Attribute substitution happens when you’re searching for an answer to a difficult question and, instead, substitute it for a question that’s easier to answer.
For example, instead of asking, ‘Which brand of computer is best for me,’ which would require a detailed understanding of the various components, you might ask, ‘Which brand do I like best?’Marketers often rely on communicating to our emotions or leading with the benefits of a product or service when explaining everything in detail would be too complicated, such as the detailed components of a laptop. Instead, they may talk to us about how fast a computer is or how a certain laptop would be a great choice for a child going off to college.
How often do you make a decision based on the first piece of information you receive? That’s how anchoring works. If we’re making plans for lunch, and you suggest a place and my first comment is, ‘Oh, that place is expensive!’ you will likely use that as an anchor for making future decisions about eating there.For marketers, anchoring is most frequently seen in discounted pricing.
If the computer from our last example is $1,000, but it’s marked down this week to $600, the consumer bases the value of the product on the original price. Anchoring can also be seen in perception and our experience with a particular brand.
Familiarity, as a heuristic, basically relies on our understanding of previous experiences or circumstances, and that those circumstances can be applied to a current situation.Marketers want to build trust and loyalty in their brand. Familiarity helps accomplish that through something like very slight changes to packaging or a logo, or by keeping a product similar throughout the years.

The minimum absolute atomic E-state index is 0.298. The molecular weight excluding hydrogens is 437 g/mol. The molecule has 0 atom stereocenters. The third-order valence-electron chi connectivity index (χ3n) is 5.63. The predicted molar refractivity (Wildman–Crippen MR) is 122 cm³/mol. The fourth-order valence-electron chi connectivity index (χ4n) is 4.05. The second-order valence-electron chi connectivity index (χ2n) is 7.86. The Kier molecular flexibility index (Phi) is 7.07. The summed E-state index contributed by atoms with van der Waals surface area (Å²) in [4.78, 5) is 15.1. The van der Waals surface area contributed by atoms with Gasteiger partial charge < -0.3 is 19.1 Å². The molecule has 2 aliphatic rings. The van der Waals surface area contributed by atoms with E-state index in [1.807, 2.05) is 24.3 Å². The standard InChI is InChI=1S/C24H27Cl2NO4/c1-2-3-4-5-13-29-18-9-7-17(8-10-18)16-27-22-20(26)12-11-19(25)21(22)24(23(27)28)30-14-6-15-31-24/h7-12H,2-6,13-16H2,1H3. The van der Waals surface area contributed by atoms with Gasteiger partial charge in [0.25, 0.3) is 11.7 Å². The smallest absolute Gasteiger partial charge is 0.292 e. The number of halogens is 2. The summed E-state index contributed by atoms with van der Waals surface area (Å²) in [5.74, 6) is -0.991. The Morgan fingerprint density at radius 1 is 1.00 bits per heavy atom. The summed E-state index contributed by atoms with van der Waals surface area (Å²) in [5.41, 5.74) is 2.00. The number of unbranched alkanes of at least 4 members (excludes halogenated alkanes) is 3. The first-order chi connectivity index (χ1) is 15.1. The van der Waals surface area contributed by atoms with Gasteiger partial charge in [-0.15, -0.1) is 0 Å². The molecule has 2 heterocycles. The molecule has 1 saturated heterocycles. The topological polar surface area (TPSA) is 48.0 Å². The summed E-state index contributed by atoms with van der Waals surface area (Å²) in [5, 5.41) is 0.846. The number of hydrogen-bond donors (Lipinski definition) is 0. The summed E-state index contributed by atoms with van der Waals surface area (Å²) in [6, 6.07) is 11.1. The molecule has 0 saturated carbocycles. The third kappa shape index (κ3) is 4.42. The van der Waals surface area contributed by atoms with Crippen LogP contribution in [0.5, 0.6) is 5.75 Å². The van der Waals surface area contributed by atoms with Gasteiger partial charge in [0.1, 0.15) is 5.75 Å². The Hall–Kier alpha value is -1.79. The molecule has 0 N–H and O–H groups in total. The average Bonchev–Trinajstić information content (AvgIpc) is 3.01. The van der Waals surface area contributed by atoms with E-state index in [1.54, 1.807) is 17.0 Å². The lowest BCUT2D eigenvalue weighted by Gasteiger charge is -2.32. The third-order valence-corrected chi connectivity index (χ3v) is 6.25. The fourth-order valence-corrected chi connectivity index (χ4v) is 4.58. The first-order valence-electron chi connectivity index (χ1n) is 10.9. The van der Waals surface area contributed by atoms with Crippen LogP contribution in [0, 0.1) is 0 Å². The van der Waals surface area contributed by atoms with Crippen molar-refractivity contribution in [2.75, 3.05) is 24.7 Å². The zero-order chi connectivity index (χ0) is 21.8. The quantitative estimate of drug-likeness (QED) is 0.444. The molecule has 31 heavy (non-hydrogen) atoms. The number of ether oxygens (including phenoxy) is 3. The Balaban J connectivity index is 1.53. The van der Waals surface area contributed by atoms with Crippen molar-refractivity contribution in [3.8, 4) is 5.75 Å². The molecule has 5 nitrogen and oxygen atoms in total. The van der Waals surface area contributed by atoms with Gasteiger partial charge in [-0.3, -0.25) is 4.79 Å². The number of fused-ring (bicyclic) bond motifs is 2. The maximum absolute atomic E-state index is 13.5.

Think about a favorite brand of yours. Why do you like it? Does it make you feel good about yourself? Does the brand project a positive image? That’s affect heuristic.
Brands use affect heuristics by training us to think positively about their product through a funny or heartwarming commercial or advertisement. If we respond favorably to an ad, we’re more likely to purchase their product.Marketers manipulate our affect every day by using funny or clever advertisements to get us feeling good about a brand or product.
Heuristics, or mental shortcuts we use to help us make decisions, are frequently used in marketing to influence our decision-making and buying behaviors.
Heuristic models marketers use include the following:
- Availability, which occurs when individuals make decisions based on easy-to-remember or easily accessible information
- Representativeness, which helps us formulate a decision based on comparing a current situation to a representative example
- Attribute substitution, which happens when you’re searching for an answer to a difficult question and substitute it for a question that’s easier to answer
- Anchoring, which involves making a decision based on the first piece of information you receive
- Familiarity, which relies on our understanding of previous experiences or circumstances
- Affect, or why we like a certain brand or product
By using these subconscious tools, we, as consumers, are able to make decisions quickly without going through a logical sequence of steps, and marketers are able to better tailor their message to impact our feelings and thoughts about a product.